Ate the meat, carved bones into tools, rope from fur, tail was sly swatter, skin covered their shelter, blankets, clothing and shields.
Vegetation on the Western Plains
Little rainfall, so shorter grasses.
Vegetation on the Eastern Plains
Plenty of rainfall, so grasses grew up to eight feet tall.
Tribes of the Eastern Plains
Pawnee, Omaha and Lakota.
A special event at which people gather to express important beliefs.
A name for several tribes in the Southwest.
Clay used to make houses, food containers and pots.
A high elevated plain in the desert.
The main food source for people. Example: Hopi-->corn, Inuit-->salmon.
A dance that the Hopi did to pray for a good harvest.
Lived in villages with one leader. Grew corn, beans and squash. Were caretakers of the land.
A small plateau.
A way of supplying water to crops with streams, ditches or pipes.
(who they are)
One of the oldest tribes in the Southwest. One of the Pueblo Indians.
Made out of cedar bark, because they were not farmer or herders, and so they had no cotton or wool.
Groups of related families.
One of the largest American Indian groups in the Pacific Northwest.
A tree that was used for dugouts, clothing, building and totem poles.
Extra; to have more than you need.
Spent indoors with blankets made of cedar bark; pastimes included weaving, carving, painting, sewing, dances, ceremonies, potlatches.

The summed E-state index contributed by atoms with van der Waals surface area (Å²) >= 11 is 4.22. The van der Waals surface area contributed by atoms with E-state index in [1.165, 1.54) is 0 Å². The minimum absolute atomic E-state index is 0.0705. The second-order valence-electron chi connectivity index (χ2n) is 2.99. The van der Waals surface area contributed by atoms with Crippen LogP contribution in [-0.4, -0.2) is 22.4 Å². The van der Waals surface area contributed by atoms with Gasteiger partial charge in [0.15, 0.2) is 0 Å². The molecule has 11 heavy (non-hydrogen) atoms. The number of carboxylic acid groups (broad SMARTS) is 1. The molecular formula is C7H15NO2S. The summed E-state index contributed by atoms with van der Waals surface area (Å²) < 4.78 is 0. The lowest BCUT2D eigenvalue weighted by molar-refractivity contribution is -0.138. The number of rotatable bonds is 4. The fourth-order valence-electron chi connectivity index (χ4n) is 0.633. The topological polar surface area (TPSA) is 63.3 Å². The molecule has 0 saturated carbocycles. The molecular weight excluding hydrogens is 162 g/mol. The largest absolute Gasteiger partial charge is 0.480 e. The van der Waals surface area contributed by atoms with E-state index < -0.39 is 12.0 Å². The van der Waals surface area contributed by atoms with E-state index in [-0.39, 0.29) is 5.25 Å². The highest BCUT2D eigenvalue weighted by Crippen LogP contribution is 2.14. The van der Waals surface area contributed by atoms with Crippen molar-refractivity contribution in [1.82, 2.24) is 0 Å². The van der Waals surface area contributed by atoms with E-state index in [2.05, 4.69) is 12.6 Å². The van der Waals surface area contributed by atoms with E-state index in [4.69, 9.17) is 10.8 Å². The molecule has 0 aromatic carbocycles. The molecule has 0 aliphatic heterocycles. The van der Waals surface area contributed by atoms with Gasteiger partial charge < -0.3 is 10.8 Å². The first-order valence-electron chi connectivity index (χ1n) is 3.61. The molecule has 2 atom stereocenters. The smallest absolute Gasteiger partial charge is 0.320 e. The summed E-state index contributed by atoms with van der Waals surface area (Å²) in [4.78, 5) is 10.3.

A large feast that could last for several days that celebrated important events with huge amounts of food.
Live in Southeastern Alaska, strong clan ties; they wear clan symbols on their clothing or jewelry; still have potlatches.
A tall cedar pole with carved figures of humans and animals that were placed at the entrance of homes.
Two most important Tlingit resources
Salmon and cedar trees.
Strict rules about behavior; they had to pay a fine if they were rude or mean to each other.
A canoe made out of a cedar log that was used on trading trips along the seacoast and in the ocean to hunt whales.
The coastal area that stretches from Alaska to Northern California
Built near the coast and rivers for easier hunting and trading.
Ancient people who built their towns on the sides of cliffs, 4-5 stories high. Called cliff dwellers.
Lived in Central Mexico. Tenochtitlan was their capital city with hundreds of building, 250,000 people and many large temples.
People living in North America before Columbus arrived.
People who built giant mounds out of earth to bury their dead with jewelry, tools and pottery.
To change a way of life to fit the environment.
A group of people living together who have systems of government, religion and culture.
The Spanish word for town.
results of agriculture
Changed the food that people ate. Changed the way people lived; they could stay in one place.
first people to practice agriculture
People in present-day Mexico.
Farming or growing plants for food.
Ancestors of modern Native Americans who crossed the land bridge.
Movement of animals or people from one region to another.
A land bridge located by the Bering Strait that is on the ocean floor that became grassland and formed a bridge between Asia and North America.
A huge, thick sheet of slowly moving ice.
theories on how the first humans got to North America
Hunters crossed the land bridge between Asia and North America.
People traveled by boat along the coast or across oceans.
An explanation or belief about how things happened or will happen.